Latino groups also say they will listen for consistency in Clinton's campaign, concerned that what happens in Vegas Tuesday on immigration doesn't just stay in Vegas but is also promised in Iowa and other primary states.
US Senate(WASHINGTON) -- When the Pentagon released a new report last Friday detailing what one top official described as “meaningful progress” in combating the military’s sexual assault epidemic, Sen. Kirsten Gillibrand was preparing to release a report of her own.
It might as well have been titled, “Not So Fast.”
In a press conference last week, the Pentagon announced a new military-wide survey had estimated the number of sexual assaults dropped from 26,000 incidents of unwanted sexual contact in 2012 to 20,000 in 2014.
Gillibrand, D-NY, said in an interview with ABC News that the Pentagon is distorting the actual numbers of sexual assaults because it doesn’t measure the rates of service members who sexually assault spouses or civilians.
“When they’re talking about the problem of 20,000 sexual assaults a year, that doesn’t encompass this population,” Gillibrand said. “To declare victory by saying prevalence rates have gone down and reporting has gone up distorts the picture.”
In her own independent investigation, Gillibrand found more than half of 107 cases she examined involved civilian women living near military communities and non-military spouses of service members.
“The fact that we just drilled down on 107 cases, just picked one year in the four largest bases, to have to pieces of information that are relatively new to this discussion is what created a massive red flag for me,” Gillibrand said.
The Pentagon acknowledges that although it’s not able to survey the entire civilian population, it did receive reports of 745 alleged sexual assaults on civilians in and around military communities last year.
Department of Defense spokesperson Laura Seal challenged Gillibrand’s assertion, telling ABC News “federal surveys have found that the prevalence of sexual assault for non-DoD civilian women is statistically the same for military women and female spouses of military members.”
Gillibrand began her own investigation in February of 2014 by requesting case files relating to sexual assault and misconduct from the largest bases for each military service for the past five years.
She said despite requests on her behalf from President Obama and former Secretary of Defense Chuck Hagel she was only given 107 redacted case files from 2013. She reached a deal with the Department of Defense after then-Senate Armed Services Chairman Carl Levin, who had subpoena power, called the DoD and said “you must give her these files.”
Seal told ABC News the department is “committed to working with members of Congress to provide information.”
“Because of the scope of Senator Gillibrand's original request, she and the Department came to an agreement to provide a subset of the documents originally requested,” Seal said.
Gillibrand said she was glad to get the files she could, but it didn’t satisfy her request.
“I’m going to keep asking until a civilian review panel is up and running and doing this job for me,” Gillibrand said. “Because they’re clearly failing. There’s no faith in the system that justice is possible.”
The Pentagon’s own annual report Friday to Congress showed there were 6,131 sexual assault cases filed last year, a 70-percent increase from 2012. However the Pentagon stressed its belief that this was due to more confidence in the justice system, and noted estimates that the actual number of sexual assaults occurring in the military has dropped.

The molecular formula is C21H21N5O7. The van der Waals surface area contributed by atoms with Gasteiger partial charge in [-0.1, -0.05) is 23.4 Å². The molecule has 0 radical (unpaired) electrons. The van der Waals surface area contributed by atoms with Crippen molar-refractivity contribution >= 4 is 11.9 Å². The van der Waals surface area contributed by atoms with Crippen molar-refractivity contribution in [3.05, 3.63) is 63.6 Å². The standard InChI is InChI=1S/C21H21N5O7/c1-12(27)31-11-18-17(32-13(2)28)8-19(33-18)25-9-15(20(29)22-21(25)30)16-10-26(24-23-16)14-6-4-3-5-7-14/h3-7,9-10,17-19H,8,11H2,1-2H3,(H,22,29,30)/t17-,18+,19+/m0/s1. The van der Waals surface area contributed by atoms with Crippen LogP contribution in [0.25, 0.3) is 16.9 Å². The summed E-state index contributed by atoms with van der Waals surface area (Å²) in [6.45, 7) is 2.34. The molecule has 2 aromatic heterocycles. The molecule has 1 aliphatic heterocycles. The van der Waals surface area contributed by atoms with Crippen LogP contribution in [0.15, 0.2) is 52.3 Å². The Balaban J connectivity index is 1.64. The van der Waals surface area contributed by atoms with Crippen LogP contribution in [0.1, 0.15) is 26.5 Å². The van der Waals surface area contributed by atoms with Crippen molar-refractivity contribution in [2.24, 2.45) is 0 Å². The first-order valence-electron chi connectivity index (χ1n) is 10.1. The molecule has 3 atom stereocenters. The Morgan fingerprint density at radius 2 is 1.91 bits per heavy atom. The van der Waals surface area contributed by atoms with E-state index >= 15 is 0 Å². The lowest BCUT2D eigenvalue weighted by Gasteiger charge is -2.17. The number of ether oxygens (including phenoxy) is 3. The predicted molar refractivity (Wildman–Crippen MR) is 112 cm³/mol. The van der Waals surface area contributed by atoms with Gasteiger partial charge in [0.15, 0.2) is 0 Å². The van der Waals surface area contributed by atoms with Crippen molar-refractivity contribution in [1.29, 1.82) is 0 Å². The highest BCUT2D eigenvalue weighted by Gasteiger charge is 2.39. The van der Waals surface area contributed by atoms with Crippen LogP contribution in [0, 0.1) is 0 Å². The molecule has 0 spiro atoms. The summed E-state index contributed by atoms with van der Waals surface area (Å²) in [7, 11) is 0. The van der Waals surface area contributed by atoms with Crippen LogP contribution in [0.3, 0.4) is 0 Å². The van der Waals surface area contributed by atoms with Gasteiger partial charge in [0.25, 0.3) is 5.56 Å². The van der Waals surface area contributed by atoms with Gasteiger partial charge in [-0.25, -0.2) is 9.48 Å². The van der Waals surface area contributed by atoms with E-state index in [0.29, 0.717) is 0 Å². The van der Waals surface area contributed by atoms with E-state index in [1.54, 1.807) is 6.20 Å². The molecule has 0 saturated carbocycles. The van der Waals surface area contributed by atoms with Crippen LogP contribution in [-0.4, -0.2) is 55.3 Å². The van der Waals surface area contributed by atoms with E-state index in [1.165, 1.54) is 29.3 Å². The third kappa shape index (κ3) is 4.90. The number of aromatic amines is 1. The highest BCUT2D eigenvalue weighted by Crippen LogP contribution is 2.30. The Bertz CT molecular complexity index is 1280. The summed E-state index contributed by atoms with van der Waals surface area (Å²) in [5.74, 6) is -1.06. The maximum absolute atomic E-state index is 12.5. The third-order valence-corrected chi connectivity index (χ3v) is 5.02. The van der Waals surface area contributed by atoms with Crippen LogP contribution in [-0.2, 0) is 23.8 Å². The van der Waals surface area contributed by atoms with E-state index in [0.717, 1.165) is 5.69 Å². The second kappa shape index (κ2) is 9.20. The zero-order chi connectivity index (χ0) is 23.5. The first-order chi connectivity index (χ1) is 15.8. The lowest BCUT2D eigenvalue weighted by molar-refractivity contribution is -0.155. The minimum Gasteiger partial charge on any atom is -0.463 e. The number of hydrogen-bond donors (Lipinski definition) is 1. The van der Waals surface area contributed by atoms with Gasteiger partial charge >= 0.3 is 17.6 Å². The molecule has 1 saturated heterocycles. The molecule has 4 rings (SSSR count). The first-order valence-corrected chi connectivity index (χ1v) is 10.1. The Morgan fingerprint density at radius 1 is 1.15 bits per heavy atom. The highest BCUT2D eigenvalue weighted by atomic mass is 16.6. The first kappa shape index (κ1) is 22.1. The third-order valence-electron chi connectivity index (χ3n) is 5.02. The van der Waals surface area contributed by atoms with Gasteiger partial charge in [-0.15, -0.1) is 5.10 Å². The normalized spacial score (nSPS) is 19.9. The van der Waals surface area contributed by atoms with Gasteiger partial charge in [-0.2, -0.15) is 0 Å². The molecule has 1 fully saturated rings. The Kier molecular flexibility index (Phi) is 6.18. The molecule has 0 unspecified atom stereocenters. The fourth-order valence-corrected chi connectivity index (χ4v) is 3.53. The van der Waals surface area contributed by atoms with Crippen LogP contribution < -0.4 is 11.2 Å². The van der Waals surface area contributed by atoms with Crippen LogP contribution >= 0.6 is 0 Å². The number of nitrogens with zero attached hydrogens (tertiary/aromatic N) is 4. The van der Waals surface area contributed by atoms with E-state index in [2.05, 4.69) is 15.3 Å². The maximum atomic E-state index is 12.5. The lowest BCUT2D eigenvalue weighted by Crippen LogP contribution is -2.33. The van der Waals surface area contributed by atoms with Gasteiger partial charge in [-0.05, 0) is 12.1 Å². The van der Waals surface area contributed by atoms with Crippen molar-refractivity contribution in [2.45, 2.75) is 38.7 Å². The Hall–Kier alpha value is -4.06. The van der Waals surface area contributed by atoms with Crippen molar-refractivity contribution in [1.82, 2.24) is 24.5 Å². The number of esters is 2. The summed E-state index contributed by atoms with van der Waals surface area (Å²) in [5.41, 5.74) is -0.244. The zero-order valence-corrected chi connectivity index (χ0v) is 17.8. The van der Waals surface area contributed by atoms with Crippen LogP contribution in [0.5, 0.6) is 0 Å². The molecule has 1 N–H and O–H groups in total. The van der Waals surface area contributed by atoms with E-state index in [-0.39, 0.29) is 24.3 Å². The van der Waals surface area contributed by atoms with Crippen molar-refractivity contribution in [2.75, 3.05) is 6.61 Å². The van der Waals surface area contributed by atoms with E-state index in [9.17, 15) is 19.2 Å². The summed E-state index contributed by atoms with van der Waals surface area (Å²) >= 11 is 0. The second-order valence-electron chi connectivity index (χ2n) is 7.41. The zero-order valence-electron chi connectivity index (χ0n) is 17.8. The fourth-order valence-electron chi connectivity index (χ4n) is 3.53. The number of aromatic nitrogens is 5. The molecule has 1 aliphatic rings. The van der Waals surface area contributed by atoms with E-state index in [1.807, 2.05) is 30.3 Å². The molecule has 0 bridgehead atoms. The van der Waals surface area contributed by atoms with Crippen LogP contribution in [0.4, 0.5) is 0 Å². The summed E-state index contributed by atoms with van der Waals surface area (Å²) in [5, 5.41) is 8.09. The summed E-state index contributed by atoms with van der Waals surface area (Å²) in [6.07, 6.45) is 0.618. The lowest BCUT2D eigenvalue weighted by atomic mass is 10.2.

Attorney Susan Burke, a leading advocate for reform in how the military handles sexual assault who was featured in the Emmy-winning documentary The Invisible War, said it suggests the military is purposely hiding the facts.
“What we’re seeing is the same set of patterns applies whether or not you’re dealing with service member or civilian victims,” Burke told ABC News. “That pattern is one of failure to properly investigate, a failure to bring to court-martial, rampant retaliation and a failure to get convictions.”
Gillibrand said the Pentagon not being able to survey civilian populations is “understandable.”
However, she added, “If you're writing a report to the president saying, ‘We only had 20,000 rapes last year and there's more reporting, we are making a difference,’ that really misstates the truth that's happening.”
Image Source Pink/Image Source/Thinkstock(WASHINGTON) -- The Senate passed the GOP budget conference report to balance the budget over the next decade with a vote of 51 to 48 Tuesday night.
The House passed the budget last week, but it is non-binding and will not go to President Obama for his signature. Instead, it will act as a blueprint for appropriations bills that will set spending levels for agencies and departments later this year
The plan balances the budget in nine years by cutting more than $5 trillion in spending. But it also increases defense spending by $40 billion next year – a nod to military hawks who want more spending - and repeals President Obama’s signature healthcare law.
The passage fulfills a Republican campaign promise to pass a balanced budget in the new majority.
“The new Republican majority came and opened up the process, exhibited a determination to return to regular order, and so we have a major achievement today,” Sen. Roger Wicker, R-Mississippi, said.
But Democrats oppose the measure for its cuts to programs like Medicaid and food stamps and lowering tax breaks for the poor.
“Anyone who takes an objective look at this Republican budget can do nothing else but conclude that this is an absolute disaster for the working people of this country,” Sen. Bernie Sanders, I-Vermont, the top Democrat on the Senate Budget Committee and a 2016 presidential candidate, said.